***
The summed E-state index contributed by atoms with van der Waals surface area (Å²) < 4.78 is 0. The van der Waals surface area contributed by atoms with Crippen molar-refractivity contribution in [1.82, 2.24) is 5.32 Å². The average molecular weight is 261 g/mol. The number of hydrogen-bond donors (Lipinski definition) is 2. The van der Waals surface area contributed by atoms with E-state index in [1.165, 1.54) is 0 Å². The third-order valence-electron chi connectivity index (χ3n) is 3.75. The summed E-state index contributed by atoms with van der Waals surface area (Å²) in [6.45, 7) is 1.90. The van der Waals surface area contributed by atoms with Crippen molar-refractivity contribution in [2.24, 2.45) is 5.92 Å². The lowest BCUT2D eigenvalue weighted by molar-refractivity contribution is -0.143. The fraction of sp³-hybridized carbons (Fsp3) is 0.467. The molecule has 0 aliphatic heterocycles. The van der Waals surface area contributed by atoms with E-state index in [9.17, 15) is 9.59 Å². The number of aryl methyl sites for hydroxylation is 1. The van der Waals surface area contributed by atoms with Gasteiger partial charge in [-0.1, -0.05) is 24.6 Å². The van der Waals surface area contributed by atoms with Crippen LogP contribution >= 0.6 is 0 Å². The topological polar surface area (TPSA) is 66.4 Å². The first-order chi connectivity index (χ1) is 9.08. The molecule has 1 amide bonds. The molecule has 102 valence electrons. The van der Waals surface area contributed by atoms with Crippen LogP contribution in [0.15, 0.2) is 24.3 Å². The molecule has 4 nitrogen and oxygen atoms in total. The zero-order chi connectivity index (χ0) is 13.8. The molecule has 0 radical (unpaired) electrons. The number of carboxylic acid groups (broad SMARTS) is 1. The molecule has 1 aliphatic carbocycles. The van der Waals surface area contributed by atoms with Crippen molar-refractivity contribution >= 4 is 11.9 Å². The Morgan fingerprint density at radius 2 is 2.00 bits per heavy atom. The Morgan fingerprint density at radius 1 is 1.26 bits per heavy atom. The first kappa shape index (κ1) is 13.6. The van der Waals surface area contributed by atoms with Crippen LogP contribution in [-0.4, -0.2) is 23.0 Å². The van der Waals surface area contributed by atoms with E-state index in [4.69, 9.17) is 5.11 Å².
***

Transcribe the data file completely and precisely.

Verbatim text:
The summed E-state index contributed by atoms with van der Waals surface area (Å²) < 4.78 is 0. The van der Waals surface area contributed by atoms with Crippen molar-refractivity contribution in [1.82, 2.24) is 5.32 Å². The average molecular weight is 261 g/mol. The number of hydrogen-bond donors (Lipinski definition) is 2. The van der Waals surface area contributed by atoms with E-state index in [1.165, 1.54) is 0 Å². The third-order valence-electron chi connectivity index (χ3n) is 3.75. The summed E-state index contributed by atoms with van der Waals surface area (Å²) in [6.45, 7) is 1.90. The van der Waals surface area contributed by atoms with Crippen molar-refractivity contribution in [2.24, 2.45) is 5.92 Å². The lowest BCUT2D eigenvalue weighted by molar-refractivity contribution is -0.143. The fraction of sp³-hybridized carbons (Fsp3) is 0.467. The molecule has 0 aliphatic heterocycles. The van der Waals surface area contributed by atoms with E-state index in [9.17, 15) is 9.59 Å². The number of aryl methyl sites for hydroxylation is 1. The van der Waals surface area contributed by atoms with Gasteiger partial charge in [-0.1, -0.05) is 24.6 Å². The van der Waals surface area contributed by atoms with Crippen LogP contribution >= 0.6 is 0 Å². The topological polar surface area (TPSA) is 66.4 Å². The first-order chi connectivity index (χ1) is 9.08. The molecule has 1 amide bonds. The molecule has 102 valence electrons. The van der Waals surface area contributed by atoms with Crippen LogP contribution in [0.15, 0.2) is 24.3 Å². The molecule has 4 nitrogen and oxygen atoms in total. The zero-order chi connectivity index (χ0) is 13.8. The molecule has 0 radical (unpaired) electrons. The number of carboxylic acid groups (broad SMARTS) is 1. The molecule has 1 aliphatic carbocycles. The van der Waals surface area contributed by atoms with Crippen molar-refractivity contribution >= 4 is 11.9 Å². The Morgan fingerprint density at radius 2 is 2.00 bits per heavy atom. The Morgan fingerprint density at radius 1 is 1.26 bits per heavy atom. The first kappa shape index (κ1) is 13.6. The van der Waals surface area contributed by atoms with Crippen LogP contribution in [-0.4, -0.2) is 23.0 Å². The van der Waals surface area contributed by atoms with E-state index in [4.69, 9.17) is 5.11 Å².